Call it Red Hook’s dead-ball era.
The Environmental Protection Agency has discovered dangerous levels of lead in the Red Hook Ball Fields, and now it is forcing the city to close the toxic playground and shell out $50 million to clean it up.
A smelting facility that operated at corner of Lorraine and Hicks streets in the 1920s spewed lead-filled smoke into the air for a decade, according a federal investigator. The smelter closed in the ’30s, but the toxic fumes left a lasting legacy, she said.
“The problem with lead is that once it’s in the soil, it stays there,” said Margaret Gregor, who researched the toxic history of the site for the agency.
The feds usually force whoever is responsible for contaminating land in the first place to pay for its cleanup. But the smelter is long gone, so the city, which first built sports fields on the site in the 1940s, is on the hook, an attorney for the agency said.
“There is nothing left of that smelting company to even pursue, so the only party that we have then is the owner of the property,” said site attorney Andy Praschak.
Lead doesn’t decompose and removing the dirt could stir up toxic dust clouds, so the safest way to deal with the filth it to cover it up, Gregor said. Federal guidelines require the city to lay a special liner over the contaminated soil, then pile on at least a foot of clean dirt and a few inches of porous material — so the field can drain if there is a storm — before laying down new sod or synthetic turf, she said.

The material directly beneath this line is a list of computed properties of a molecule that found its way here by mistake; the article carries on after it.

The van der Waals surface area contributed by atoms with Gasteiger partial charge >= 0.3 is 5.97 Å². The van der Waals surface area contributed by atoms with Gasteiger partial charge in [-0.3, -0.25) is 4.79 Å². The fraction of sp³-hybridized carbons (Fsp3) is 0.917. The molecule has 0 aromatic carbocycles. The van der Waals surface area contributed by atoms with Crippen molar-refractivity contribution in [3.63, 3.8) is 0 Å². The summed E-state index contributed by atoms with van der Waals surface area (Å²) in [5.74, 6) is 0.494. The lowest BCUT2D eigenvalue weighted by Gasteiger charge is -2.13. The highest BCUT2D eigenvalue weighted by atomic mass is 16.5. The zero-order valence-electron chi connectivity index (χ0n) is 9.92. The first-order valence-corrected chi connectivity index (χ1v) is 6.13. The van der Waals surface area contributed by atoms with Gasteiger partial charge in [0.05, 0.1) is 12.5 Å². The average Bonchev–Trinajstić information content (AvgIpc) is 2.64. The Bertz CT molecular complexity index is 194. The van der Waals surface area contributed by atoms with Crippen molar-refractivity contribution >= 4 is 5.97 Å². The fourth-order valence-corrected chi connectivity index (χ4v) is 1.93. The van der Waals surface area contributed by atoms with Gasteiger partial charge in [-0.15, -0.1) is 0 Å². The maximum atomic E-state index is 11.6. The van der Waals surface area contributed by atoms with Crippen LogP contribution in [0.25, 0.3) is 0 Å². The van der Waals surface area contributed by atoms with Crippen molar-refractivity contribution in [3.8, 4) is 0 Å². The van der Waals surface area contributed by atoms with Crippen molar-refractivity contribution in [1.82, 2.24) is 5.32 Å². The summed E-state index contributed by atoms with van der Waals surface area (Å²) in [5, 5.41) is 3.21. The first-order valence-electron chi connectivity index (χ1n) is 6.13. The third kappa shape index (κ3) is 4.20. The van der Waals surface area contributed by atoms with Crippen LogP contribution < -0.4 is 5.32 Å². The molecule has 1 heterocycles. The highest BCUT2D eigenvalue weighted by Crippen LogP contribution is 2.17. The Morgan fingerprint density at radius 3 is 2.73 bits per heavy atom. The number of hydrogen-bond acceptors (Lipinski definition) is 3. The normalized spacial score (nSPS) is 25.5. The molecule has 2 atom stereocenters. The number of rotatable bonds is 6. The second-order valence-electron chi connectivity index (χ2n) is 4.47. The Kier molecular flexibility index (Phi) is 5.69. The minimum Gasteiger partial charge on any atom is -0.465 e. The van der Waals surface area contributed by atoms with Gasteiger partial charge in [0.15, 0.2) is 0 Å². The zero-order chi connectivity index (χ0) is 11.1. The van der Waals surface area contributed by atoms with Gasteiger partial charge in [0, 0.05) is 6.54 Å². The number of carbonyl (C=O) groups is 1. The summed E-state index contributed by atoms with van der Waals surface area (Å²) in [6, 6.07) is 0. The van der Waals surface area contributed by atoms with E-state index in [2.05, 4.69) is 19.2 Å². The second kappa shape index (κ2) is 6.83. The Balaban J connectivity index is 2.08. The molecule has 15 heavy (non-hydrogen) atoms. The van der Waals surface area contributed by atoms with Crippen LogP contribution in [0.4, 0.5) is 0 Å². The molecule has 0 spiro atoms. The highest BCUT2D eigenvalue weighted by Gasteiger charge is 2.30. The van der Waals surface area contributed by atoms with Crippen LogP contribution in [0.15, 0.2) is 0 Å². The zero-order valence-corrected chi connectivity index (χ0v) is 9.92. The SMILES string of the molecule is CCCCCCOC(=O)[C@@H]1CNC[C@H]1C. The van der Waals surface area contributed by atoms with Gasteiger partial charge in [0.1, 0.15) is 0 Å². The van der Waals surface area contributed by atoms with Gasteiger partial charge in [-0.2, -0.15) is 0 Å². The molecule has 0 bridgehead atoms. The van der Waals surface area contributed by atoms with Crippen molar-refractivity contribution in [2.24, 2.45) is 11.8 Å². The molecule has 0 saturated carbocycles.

The Parks Department hasn’t drawn up exact plans for the clean-up, but it will likely end up paying “well in excess of $50 million,” said borough parks czar Kevin Jeffrey.
The city first found lead in the land in 2012, and responded by paving over the worst spots, laying new topsoil over the fields, and replanting the grass — measures approved by the Department of Health and the feds, a parks spokeswoman said.
But the Environmental Protection Agency looked into the land itself in March last year — after the state environmental commission asked it to investigate sites near historical smelting facilities — and found lead at three times the level that is considered safe in ball fields bounded by Hicks, Henry, Lorraine, and Bay streets, so the city closed those grounds. After more digging this year, the feds also found dangerous levels of lead levels in a fifth field over the other side of Bay Street.
The fields are a major source of green space for residents of the nearby Red Hook Houses — the largest public housing development in the borough — and little-league teams come from as far as Park Slope to play there. The city is keeping the fifth field — the least toxic of the sites — open until it finishes disinfecting the other four fields in 2018, so locals still have somewhere to play ball, Jeffrey said.
The city says it isn’t aware of any Red Hookers getting sick from the contaminated land.
“Recent [lead poisoning] cases are very low and they have all been traced back to children eating lead paint,” said Department of Health spokeswoman Maureen Little.
The feds don’t currently plan on kicking in any money for the project, Gregor said. But if the agency find any vestige of the smelting company still exits, it could go after it for cleanup cash — and it is taking tips, said Praschak, adding he’d have like someone with deep pockets to be culpable.
“If anybody has information we don’t know, we certainly want to hear it,” he said. “Actually, I wish Donald Trump had been the one, I guarantee I’d bring him in.”